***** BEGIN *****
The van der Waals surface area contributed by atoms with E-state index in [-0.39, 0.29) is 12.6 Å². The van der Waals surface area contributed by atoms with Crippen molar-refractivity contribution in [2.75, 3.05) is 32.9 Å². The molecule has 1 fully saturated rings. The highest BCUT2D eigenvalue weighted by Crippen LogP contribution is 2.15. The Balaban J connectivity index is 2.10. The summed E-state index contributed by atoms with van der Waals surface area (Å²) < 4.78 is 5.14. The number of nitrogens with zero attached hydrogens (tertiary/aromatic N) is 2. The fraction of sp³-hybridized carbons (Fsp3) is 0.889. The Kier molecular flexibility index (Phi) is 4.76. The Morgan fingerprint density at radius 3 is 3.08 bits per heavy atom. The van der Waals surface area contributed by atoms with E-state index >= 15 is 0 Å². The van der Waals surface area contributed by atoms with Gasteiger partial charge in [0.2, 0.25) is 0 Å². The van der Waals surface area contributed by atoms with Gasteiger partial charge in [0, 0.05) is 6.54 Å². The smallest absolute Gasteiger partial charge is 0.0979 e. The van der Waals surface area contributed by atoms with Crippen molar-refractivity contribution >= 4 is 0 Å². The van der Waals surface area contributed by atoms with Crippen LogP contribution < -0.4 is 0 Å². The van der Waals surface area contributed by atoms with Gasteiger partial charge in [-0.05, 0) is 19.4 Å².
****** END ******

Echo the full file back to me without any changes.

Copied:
The van der Waals surface area contributed by atoms with E-state index in [-0.39, 0.29) is 12.6 Å². The van der Waals surface area contributed by atoms with Crippen molar-refractivity contribution in [2.75, 3.05) is 32.9 Å². The molecule has 1 fully saturated rings. The highest BCUT2D eigenvalue weighted by Crippen LogP contribution is 2.15. The Balaban J connectivity index is 2.10. The summed E-state index contributed by atoms with van der Waals surface area (Å²) < 4.78 is 5.14. The number of nitrogens with zero attached hydrogens (tertiary/aromatic N) is 2. The fraction of sp³-hybridized carbons (Fsp3) is 0.889. The Kier molecular flexibility index (Phi) is 4.76. The Morgan fingerprint density at radius 3 is 3.08 bits per heavy atom. The van der Waals surface area contributed by atoms with E-state index >= 15 is 0 Å². The van der Waals surface area contributed by atoms with Gasteiger partial charge in [0.2, 0.25) is 0 Å². The van der Waals surface area contributed by atoms with Gasteiger partial charge in [0, 0.05) is 6.54 Å². The smallest absolute Gasteiger partial charge is 0.0979 e. The van der Waals surface area contributed by atoms with Crippen molar-refractivity contribution >= 4 is 0 Å². The van der Waals surface area contributed by atoms with Crippen LogP contribution < -0.4 is 0 Å². The van der Waals surface area contributed by atoms with Gasteiger partial charge in [-0.05, 0) is 19.4 Å².